(First published in the January 10, 2019 issue of City Pages)
Miniature railroading is more than a hobby. It’s a deeply creative, socially bonding labor of love.
Pat Lyons with this two-room train layout he has created over several decades in his Stevens Point home.
Patrick Lyons, 79, remembers the days post-World War II when trains were one of the main ways to travel between cities. When a train stop would help put a city or town on a map, and commerce naturally coalesced around it.
Train travel has lost its top place in modern American transportation; but in Lyons’s basement, trains traverse two rooms and will run just like they did when he was a child in the Chicago area.
Scale model railroads, like the one Lyons created, are astonishing works of art—colorful landscapes and urbanscapes, tiny detailed signs, and sometimes even tiny people figurines in various attire. There’s a unique charm in viewing all the lovingly placed details, but also an obvious appreciation for the hundreds of hours required to create such scenes.
And this is more than just a hobby.
Lyons is one of roughly three dozen members of the Waupaca Area Model Railroaders club, one of at least four such groups in the area: There’s also the Central Wisconsin Model Railroaders based out of Stevens Point; and the Wausau-based Wisconsin Valley Model Railroad Club, which created the 1,000-square-foot model train deck in the basement of the Marathon County Historical Society’s Yawkey House; and the RSW Model Railroaders (Rothschild, Weston, Schofield), which tends to the elaborate layout at The Hobby Connection store.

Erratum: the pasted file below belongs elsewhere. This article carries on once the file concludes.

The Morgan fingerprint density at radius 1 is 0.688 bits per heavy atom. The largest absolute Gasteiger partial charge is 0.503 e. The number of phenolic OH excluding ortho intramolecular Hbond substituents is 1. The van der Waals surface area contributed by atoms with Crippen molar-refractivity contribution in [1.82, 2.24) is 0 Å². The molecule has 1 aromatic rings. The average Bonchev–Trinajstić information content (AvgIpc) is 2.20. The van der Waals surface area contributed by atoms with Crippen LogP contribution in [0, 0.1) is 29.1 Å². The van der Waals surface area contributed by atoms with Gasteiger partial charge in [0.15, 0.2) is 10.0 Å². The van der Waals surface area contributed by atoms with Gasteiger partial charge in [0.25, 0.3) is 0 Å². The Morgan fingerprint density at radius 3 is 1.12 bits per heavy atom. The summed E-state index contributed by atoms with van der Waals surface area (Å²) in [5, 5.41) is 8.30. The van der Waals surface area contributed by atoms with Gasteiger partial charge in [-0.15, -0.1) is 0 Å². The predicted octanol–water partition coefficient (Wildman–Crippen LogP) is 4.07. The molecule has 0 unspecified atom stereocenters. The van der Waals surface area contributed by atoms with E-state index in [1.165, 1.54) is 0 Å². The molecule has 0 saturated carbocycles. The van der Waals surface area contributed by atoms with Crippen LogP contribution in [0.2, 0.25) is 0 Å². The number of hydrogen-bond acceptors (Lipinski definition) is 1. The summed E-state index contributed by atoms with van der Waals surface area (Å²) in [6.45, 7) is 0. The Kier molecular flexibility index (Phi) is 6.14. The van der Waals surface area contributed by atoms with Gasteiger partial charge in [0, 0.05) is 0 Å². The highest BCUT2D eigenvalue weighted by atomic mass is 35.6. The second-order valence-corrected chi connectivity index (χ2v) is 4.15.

Although not exclusive to seniors —there are younger club members in their 20s and 30s—the vast majority of model railroaders are people in retirement. Another thing that makes this hobby extraordinary: There’s a public following.
The annual Arctic Run Model Railroad Show this year happens Feb. 2-3 at the Holiday Inn in Stevens Point. Hosted by the Central Wisconsin Model Railroaders, but given to Lyons to promote, Arctic Run is one of the largest shows in Wisconsin for model railroading. The show will have demonstration layouts and vendors selling train cars and equipment. Clubs from around the state will bring their portable layouts, such as one owned by the Waupaca group.
Just one scene of the two-room layout at The Hobby Connection in Rothschild.
The Wausau-based club’s model railroad at the Yawkey House is open to the public 1–3 pm on the first and third Sunday of each month. The Hobby Connection’s model railroad is open to the public every Saturday.
Model railroading might seem like a solo activity, but involvement in the clubs means members like Lyons get plenty of time to socialize. His club meets once per week (as does the Wausau group), and members with train layouts host gatherings at their houses. There’s also a Tuesday morning group—composed of exclusively retired folks—that meets for breakfast and then spends a few hours working on one of the club members’ train layouts.